John Pope-Hennessy. "What did Raphael Paint? [review of Dussler 1971]." Times Literary Supplement (June 11, 1971), p. ?, notes that x-ray photographs prove it to be a copy.
Burton B. Fredericksen and Federico Zeri. Census of Pre-Nineteenth-Century Italian Paintings in North American Public Collections. Cambridge, Mass., 1972, pp. 172, 515, 608, as a copy after Raphael.
John Walker. National Gallery of Art, Washington. New York, , p. 31, notes that this is one of the few pictures Andrew Mellon returned to a dealer.
Wilhelm Kelber. Raphael von Urbino: Leben und Werk. Stuttgart, 1979, p. 443, no. 85, pl. 85.
Federico Zeri with the assistance of Elizabeth E. Gardner. Italian Paintings: A Catalogue of the Collection of The Metropolitan Museum of Art, Sienese and Central Italian Schools. New York, 1980, pp. 78–80, pl. 112, discuss the various versions of the portrait, calling this one the finest and referring to it as a nearly contemporary copy; believe that all the details of the MMA composition were probably included in the original work.
Pier Luigi De Vecchi. Raffaello, la pittura. Florence, 1981, p. 259, ill., calls it a copy, possibly by Penni, of a Raphaelesque prototype.
Konrad Oberhuber. Raffaello. Milan, 1982, p. 202, no. 15, ill., calls it a copy after a lost original of 1513.
David Alan Brown. Raphael and America. Exh. cat., National Gallery of Art. Washington, 1983, pp. 29, 53, 88, 90–91, 95, 103 n. 173, p. 107 nn. 323–24, 326–28, 330–31, p. 108 n. 333, figs. 41, 42 (frontispiece from another edition of Ref. Young 1913), discusses how the picture was offered to both Gardner and Mellon, and also possibly to the Frick collection, before being acquired by Bache.
Karla Langedijk. The Portraits of the Medici, 15th–18th Centuries. Vol. 2, Florence, 1983, pp. 1047–51, 1059, no. 58, 6, ill., attributes it to Raphael's workshop, possibly by Penni; identifies it as the portrait mentioned by Bembo and also probably as the portrait mentioned by Vasari [see Notes]; catalogues all the known portraits of the sitter, including ten copies after this composition.
Roger Jones and Nicholas Penny. Raphael. New Haven, 1983, pp. 162–63, pl. 172, call it possibly a workshop version.
Paola Squellati Brizio inRaffaello a Firenze: dipinti e disegni delle collezioni fiorentine. Exh. cat., Palazzo Pitti. Florence, 1984, p. 233, fig. 107.
Leopold D. Ettlinger and Helen S. Ettlinger. Raphael. Oxford, 1987, p. 188, refer to the lost original as a "state portrait".
David Alan Brown. Andrea Solario. Milan, 1987, pp. 217, 255 n. 8, fig. 160.
Alessandro Ballarin. Dosso Dossi: la pittura a Ferrara negli anni del ducato di Alfonso I. Cittadella (Padua), 1994–95, vol. 2, fig. 438, dates the lost original about 1513.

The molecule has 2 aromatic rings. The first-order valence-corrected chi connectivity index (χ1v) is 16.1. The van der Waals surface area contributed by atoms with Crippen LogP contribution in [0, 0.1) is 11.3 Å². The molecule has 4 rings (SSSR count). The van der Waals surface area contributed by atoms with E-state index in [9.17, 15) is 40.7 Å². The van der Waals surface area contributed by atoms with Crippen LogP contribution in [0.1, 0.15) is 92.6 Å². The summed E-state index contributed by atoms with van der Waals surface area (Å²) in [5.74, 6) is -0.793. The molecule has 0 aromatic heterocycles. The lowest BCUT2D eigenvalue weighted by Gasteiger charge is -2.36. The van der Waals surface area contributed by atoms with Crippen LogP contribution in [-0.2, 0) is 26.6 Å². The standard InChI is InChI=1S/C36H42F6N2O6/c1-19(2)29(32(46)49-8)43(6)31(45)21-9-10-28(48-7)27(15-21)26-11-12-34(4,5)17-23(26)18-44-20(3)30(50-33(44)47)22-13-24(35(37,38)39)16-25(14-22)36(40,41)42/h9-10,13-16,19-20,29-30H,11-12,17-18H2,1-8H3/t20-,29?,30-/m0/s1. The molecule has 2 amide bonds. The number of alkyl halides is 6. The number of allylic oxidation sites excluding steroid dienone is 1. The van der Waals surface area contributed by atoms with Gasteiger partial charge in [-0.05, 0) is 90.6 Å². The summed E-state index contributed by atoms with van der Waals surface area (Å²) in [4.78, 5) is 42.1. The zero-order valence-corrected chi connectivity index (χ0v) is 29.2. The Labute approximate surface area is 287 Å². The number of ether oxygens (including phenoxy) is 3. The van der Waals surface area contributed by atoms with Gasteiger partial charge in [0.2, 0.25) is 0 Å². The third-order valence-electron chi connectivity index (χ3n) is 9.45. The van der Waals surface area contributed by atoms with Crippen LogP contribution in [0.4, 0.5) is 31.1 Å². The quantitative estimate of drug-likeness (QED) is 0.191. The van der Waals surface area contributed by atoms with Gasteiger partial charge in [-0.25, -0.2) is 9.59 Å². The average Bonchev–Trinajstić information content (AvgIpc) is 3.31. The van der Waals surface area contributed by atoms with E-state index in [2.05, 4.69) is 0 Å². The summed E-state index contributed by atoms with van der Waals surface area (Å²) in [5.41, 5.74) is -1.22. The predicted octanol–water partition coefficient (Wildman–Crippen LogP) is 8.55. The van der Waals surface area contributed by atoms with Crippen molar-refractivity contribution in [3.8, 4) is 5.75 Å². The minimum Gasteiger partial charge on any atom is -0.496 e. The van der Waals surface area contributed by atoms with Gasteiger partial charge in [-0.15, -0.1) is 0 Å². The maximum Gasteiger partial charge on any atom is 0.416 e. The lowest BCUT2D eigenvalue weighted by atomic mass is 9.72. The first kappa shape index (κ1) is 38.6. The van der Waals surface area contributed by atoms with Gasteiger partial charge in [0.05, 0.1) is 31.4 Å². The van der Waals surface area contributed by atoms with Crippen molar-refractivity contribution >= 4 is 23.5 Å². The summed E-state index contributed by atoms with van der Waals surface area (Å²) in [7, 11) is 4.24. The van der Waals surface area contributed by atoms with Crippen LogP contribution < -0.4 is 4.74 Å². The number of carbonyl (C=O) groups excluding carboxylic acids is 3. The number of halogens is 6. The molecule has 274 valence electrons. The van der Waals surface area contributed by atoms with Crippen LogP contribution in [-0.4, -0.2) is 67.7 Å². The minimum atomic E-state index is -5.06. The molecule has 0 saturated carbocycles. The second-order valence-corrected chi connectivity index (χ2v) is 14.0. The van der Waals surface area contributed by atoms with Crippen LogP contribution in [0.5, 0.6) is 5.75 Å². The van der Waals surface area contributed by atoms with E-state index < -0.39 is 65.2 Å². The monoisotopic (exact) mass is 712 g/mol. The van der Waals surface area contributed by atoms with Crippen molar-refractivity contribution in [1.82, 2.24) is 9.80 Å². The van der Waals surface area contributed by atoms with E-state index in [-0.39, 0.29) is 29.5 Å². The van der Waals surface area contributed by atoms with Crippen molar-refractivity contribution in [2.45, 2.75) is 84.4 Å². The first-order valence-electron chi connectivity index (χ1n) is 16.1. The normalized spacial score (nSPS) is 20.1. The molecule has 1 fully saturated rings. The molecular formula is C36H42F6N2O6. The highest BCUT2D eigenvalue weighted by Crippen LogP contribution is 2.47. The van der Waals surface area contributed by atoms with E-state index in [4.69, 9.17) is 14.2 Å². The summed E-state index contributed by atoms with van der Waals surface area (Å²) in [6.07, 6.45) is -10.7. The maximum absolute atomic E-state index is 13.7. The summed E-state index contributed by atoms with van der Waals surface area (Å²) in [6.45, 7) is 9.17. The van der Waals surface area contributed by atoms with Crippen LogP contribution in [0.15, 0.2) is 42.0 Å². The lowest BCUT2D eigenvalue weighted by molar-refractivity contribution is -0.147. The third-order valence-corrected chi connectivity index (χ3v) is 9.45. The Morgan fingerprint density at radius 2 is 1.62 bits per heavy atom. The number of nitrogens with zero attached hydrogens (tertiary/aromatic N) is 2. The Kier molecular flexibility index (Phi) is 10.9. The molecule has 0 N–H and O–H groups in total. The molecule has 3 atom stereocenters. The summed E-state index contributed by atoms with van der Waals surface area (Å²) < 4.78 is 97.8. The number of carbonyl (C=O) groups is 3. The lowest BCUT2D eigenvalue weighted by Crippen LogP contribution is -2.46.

Pierluigi De Vecchi. Raffaello: la mimesi, l'armonia e l'invenzione. Florence, 1995, p. 250.
Katharine Baetjer. European Paintings in The Metropolitan Museum of Art by Artists Born Before 1865: A Summary Catalogue. New York, 1995, p. 131, ill.
Konrad Oberhuber. Raphael: The Paintings. Munich, 1999, p. 199.
Jane Bridgeman and Karen Watts. "Armour, Weapons and Dress in Four Paintings by Dosso Dossi." Apollo 151 (February 2000), p. 26 n. 23, identify the close-fitting cap worn underneath the hat as a "scuffiotto".
Corinna Höper. Raffael und die Folgen: Das Kunstwerk in Zeitaltern seiner graphischen Reproduzierbarkeit. Exh. cat., Staatsgalerie Stuttgart. Ostfildern-Ruit, Germany, 2001, p. 240, no. B24, calls it a copy after an original of 1513.
Meryle Secrest. Duveen: A Life in Art. New York, 2004, pp. 129, 475.
Everett Fahy inArt and Love in Renaissance Italy. Ed. Andrea Bayer. Exh. cat., The Metropolitan Museum of Art. New York, 2008, p. 22, fig. 13.
Jürg Meyer zur Capellen. "The Roman Portraits, ca. 1508–1520." Raphael: A Critical Catalogue of His Paintings. Vol. 3, Landshut, 2008, pp. 14–16, 42, 46 n. 15, pp. 183–88, ill. pp. 81 (color), 184 (x-ray), 185, 187 (detail), argues that irregularities in the execution and pentimenti revealed in the x-ray argue against the painting being a copy although he is not certain it is the work referred to by Bembo and Vasari; assumes that it was the model for all the other copies, attributing the concept of the painting to Raphael and the execution to his workshop, probably with the participation of the master.
Brigitte Volk-Knüttel. Peter Candid (um 1548–1628): Gemälde—Zeichnungen—Druckgraphik. Berlin, 2010, p. 135, fig. 86, under no. G15, attributes it to Luca Penni.
Tom Henry and Paul Joannides inLate Raphael. Ed. Tom Henry and Paul Joannides. Exh. cat., Museo Nacional del Prado. Madrid, 2012, pp. 262–66, 269, 287, 292, 294, no. 72, ill. (color), believe it to be a damaged original by Raphael with workshop assistance.